Prehistorically this ecoregion exhibited a rich forestation, including abundant Scots pine and yew, along with broadleaf species such as oak, ash, birch, hazel and alder. Significant deforestation occurred beginning in the Bronze Age and culminating in the late medieval times. The present condition of this ecoregion is one of considerable habitat loss, with an estimated 88 to 90 percent of the primordial forest destroyed;  moreover, great damage has been carried out from the habitat fragmentation of clearfelling and planting of alien species conifer plantations.

There are 211 recorded native vertebrate species in the North Atlantic moist mixed forests, according the World Wildlife Fund; however, a full accounting of migratory bird species brings this number considerably higher. There is no endemism among the vertebrates of this ecoregion, a circumstance not surprising in that all such fauna migrated from the European continent since the last glacial retreat circa 10,000 years ago. Native mammals in the North Atlantic moist mixed forests, which are of special status but non-endemic are represented by one taxon: the Near Threatened European otter (Lutra lutra).

Context

Ecoregions are areas that: [1] share a large majority of their species and ecological dynamics; [2] share similar environmental conditions; and, [3] interact ecologically in ways that are critical for their long-term persistence. Scientists at the World Wildlife Fund (WWF), have established a classification system that divides the world in 867 terrestrial ecoregions, 426 freshwater ecoregions and 229 marine ecoregions that reflect the distribution of a broad range of fauna and flora across the Earth.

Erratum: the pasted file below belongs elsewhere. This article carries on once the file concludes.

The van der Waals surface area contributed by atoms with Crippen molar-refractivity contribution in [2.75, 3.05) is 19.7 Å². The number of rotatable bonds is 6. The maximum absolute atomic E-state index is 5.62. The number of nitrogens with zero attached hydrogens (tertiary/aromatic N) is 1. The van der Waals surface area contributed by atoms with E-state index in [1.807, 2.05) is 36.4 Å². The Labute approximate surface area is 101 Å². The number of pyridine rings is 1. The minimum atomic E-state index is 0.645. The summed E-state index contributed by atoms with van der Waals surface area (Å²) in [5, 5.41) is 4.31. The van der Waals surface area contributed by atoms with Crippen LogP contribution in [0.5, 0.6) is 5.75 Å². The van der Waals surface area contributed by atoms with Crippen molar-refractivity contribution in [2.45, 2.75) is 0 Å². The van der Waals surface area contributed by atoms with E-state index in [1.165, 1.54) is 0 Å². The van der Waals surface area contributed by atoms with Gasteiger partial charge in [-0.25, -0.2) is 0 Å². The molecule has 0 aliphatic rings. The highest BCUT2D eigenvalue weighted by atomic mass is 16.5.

References

  • Udo Bohn, Gisela Gollub and Christoph Hettwer. 2000. Reduced general map of the natural vegetation of Europe. 1:10 million. Bonn-Bad Godesberg 2000.
  • M.J.Costello and K.S.Kelly. 1993. Biogeography of Ireland: past, present and future. Irish Biogeographic Society Occasional Publications Number 2
  • J.R.Cross. 2006. The potential natural vegetation of Ireland. Biology and Environment 106B, 65-116.
  • S.D.Davis, V.H.Heywood, and A.C.Hamilton. 1994. Centres of plant diversity. Vol. 1: Europe, Africa, Southwest Asia and Middle East. WWF and IUCN, Washington DC.
  • Digital Map of European Ecological Regions (DMEER), Version 2000/05
  • J.I.Dupouey, E.Dambrine., J.D.Laffite and C.Moares. 2002. Irreversible impact of past land use on forest soils and biodiversity.  Ecology 83, 2978-2984.
  • J.A.Fossitt. 2000. A Guide to Habitats in Ireland. Heritage Council, Kilkenny. ISBN: 1901137279.
  • H.Heinzel, R.Fitter and J.Parslow. 1977. Pareys Vogelbuch - Alle Vögel Europas, Nordafrikas und des mittleren Ostens. Aufl. Verl. P. Parey, Hamburg, Berlin.
  • D.Stanners and P.Bourdeau, editors. 1995. Europe's environment: The Dobris assessment. European Environment Agency, Copenhagen.
  • World Wildlife Fund. 2010. North Atlantic moist mixed forests ecoregion delineation
Glossary

Citation

Hogan, C. (2012). Ecoregions of Ireland. Retrieved from http://www.eoearth.org/view/article/152074